What is Obstructive Sleep Apnoea?

What is Obstructive Sleep Apnoea?

Obstructive Sleep Apnoea (OSA) is a treatable sleep related breathing disorder that affects many people and is largely undiagnosed. Obstructive sleep apnoea is where the airway is briefly and repeatedly fully constricted. The airway collapses and air can no longer enter the lungs and breathing stops. The blood oxygen levels reduce and the brain sends out an emergency signal causing a deep gasping breath. This can happen many times each hour and lead to daytime drowsiness and can severely damage health. 

Loud snoring is very common in people with obstructive sleep apnoea. The causes of snoring and sleep apnoea are closely related and could be considered part of the same spectrum of sleep related breathing disorders. In people with obstructive sleep apnoea the snoring will be accompanied by regular pauses in breathing whilst the sufferer is asleep. The individual will stop breathing and the snoring will stop, this may last for 10-20 seconds and possibly longer. After a short while the bodies emergency system will get them breathing again. This is normally accompanied by loud gasp or choking sound.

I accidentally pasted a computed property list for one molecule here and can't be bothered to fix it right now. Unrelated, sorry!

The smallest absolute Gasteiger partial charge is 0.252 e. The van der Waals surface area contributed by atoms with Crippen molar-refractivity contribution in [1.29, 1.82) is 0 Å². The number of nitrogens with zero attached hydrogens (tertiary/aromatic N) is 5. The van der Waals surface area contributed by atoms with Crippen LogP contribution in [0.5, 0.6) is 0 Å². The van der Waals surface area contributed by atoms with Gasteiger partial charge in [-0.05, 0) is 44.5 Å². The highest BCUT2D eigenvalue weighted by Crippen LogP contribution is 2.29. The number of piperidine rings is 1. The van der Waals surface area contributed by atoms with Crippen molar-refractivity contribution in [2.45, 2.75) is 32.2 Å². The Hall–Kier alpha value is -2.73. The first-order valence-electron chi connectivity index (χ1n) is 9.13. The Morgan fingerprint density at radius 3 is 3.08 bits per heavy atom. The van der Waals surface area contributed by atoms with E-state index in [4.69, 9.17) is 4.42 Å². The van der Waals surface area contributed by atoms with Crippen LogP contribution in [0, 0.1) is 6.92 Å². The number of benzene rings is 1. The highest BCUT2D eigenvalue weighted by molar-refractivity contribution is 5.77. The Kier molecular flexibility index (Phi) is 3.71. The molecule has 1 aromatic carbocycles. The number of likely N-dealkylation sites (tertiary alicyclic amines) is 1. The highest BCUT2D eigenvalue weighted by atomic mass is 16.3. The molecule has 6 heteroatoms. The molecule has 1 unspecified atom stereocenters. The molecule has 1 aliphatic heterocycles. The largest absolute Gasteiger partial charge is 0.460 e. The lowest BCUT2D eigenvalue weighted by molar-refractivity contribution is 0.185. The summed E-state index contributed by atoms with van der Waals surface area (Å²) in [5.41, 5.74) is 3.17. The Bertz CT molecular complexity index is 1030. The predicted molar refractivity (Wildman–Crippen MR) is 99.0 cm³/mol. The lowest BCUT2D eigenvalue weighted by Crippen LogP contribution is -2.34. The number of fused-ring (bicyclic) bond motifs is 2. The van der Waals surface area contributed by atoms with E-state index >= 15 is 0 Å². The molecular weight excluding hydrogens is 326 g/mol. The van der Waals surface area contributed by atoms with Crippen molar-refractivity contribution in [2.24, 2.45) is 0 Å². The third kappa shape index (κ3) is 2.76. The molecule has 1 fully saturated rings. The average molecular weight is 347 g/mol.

The sleep apnoea sufferer normally is ignorant of the pauses in breathing. The partner however may notice the snoring noise stop, followed by a pause in breathing, and then a gasp or choking sound when breathing resumes. Sleep apnoea raises blood pressure, increases the heart rate, and robs the body of oxygen. The apnoeas also lead to sleep deprivation for the sufferer.

Sleep apnoea is classified as either mild, moderate or severe. This is set by the number of pauses in breathing per hour (AHI). The two main sleep apnoea treatments are a continuous positive airway pressure machine (CPAP), or a mandibular advancement appliance. CPAP would normally be the 1st line of treatment for severe cases. If however the patient can't tolerate CPAP they can use the mandibular advancement appliance as an alternative. Sleep apnoea is a mechanical problem and a small oral device such as the Somnowell mandibular advancement device can hold the lower jaw forward in the 'recovery position' and effectively keep the person's airway open while they sleep. The Somnowell is small, discreet, and comfortable. You place it in your mouth before you go to sleep, and you can even talk, drink, and take medication with it in. Research has shown that patients prefer a mandibular advancement device to CPAP.